In the latest in a spate of increasingly threatening warnings by North Korea, the country’s Foreign Ministry has urged the U.S. to “change its current method of calculation” in nuclear negotiations or risk turning last year’s Singapore joint declaration into a “mere blank sheet of paper.”

The statement by an unnamed ministry official carried by the official Korean Central News Agency (KCNA) late Tuesday said the fate of the declaration that emerged from last June’s historic Singapore summit between U.S. President Donald Trump and North Korean leader Kim Jong Un “will not be promising” if the United States “fails to carry out its obligation” and continues its “hostile policy” toward the country.

“It is regrettable to see that the United States has become ever more undisguised during the past year in its scheme to annihilate us by force while deliberately turning its face away from the implementation of the DPRK-U.S. Joint Statement and only insisting on our unilateral surrender of nuclear weapons,” the statement said, using the acronym for the North’s formal name, the Democratic People’s Republic of Korea.

The North said its stance “remains unchanged” and that it will “cherish and implement in good faith the June 12 DPRK-U.S. Joint Statement personally signed by the supreme leaders of the DPRK and the U.S.”

But, it said, whether the statement “will remain effective or turn out to be a mere blank sheet of paper will now be determined by how the U.S. would respond to our fair and reasonable stand.”

“There is a limit to our patience,” it ominously concluded.

The warning was the fifth published by KCNA since April 20 to take a similar tack on stalled nuclear talks with the U.S. Those negotiations have been deadlocked since the second Kim-Trump summit, in Hanoi in February, collapsed without a deal due to major differences over the scope of North Korea’s denuclearization and potential sanctions relief by the U.S.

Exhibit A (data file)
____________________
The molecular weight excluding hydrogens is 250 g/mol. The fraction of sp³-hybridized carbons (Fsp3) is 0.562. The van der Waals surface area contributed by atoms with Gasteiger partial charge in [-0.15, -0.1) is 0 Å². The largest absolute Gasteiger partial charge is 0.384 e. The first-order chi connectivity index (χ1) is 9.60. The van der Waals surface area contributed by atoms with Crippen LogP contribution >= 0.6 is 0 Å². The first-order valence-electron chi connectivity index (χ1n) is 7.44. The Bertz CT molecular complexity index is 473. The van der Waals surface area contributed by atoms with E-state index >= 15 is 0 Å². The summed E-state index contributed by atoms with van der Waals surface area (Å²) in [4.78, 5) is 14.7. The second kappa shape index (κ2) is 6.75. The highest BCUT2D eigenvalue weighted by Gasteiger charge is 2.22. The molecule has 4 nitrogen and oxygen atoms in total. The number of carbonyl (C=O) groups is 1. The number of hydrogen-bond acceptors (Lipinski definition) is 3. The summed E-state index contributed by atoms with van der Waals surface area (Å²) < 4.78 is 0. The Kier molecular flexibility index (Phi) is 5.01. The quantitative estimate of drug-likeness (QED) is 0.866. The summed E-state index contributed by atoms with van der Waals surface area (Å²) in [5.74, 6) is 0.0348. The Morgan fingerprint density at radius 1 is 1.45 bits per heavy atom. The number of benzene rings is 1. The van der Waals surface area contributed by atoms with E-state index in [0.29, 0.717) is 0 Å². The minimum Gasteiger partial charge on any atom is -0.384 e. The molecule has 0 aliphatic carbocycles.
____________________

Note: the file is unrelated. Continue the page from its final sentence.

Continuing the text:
On May 24, the North warned that the nuclear talks “will never be resumed” unless Washington halts what Pyongyang said were “hostile acts” and demands of “unilateral disarmament,” warning of a “fiercer” response if those demands continued.

The North has sought to heap pressure on the U.S. with tests of what the Pentagon said were short-range ballistic missiles on May 4 and May 9. Those tests ended a more than 500-day pause in such launches that began in late 2017.

Despite such test-firings being in violation of U.N. sanctions, Pyongyang has referred to them as “regular” military drills, and said that halting them would be “tantamount to a demand that the DPRK should give up its self-defensive right.”

Trump, who has repeatedly touted the halt of the missile tests as one of his top foreign policy achievements, has played down the significance of those launches, calling them “very standard.”

In an interview Tuesday, U.S. Secretary of State Mike Pompeo brushed aside the North Korean demands that the Trump administration soften its nuclear negotiating posture.

“I hope we get another opportunity to sit down with them and have a serious conversation,” Pompeo told The Washington Times.

Speaking at the end of a weeklong visit to Europe, Pompeo claimed that Kim had agreed to give up his nuclear arsenal at the Singapore summit.

“They need to do what Chairman Kim said that they would do,” Pompeo said. “That’s been our posture since the beginning. We’re happy to talk about the best way to achieve that. We’re happy to talk about what the right tools and mechanisms are so we can facilitate that.”

That claim has been disputed by experts, who say the vaguely worded pledge that emerged from the Singapore talks, in which the North said it would “work toward complete denuclearization of the Korean Peninsula,” was not a unilateral commitment to relinquish its nuclear weapons.

Mintaro Oba, a former U.S. State Department official who worked on North Korean issues, said the North is using its Foreign Ministry to craft a narrative that Washington, not Pyongyang, is the recalcitrant partner in the nuclear negotiations.

“They are sending a message at a sufficiently high level to mean something but not so high that the regime can’t walk away from it,” Oba said. “It is a way of putting pressure on the United States and publicly defining a narrative where North Korea is acting in good faith and the United States is the obstacle to progress.

“The North Koreans have long been proactive and effective at using public statements to heighten their leverage,” he added. “That Washington is not is a huge detriment to our negotiating strategy.”

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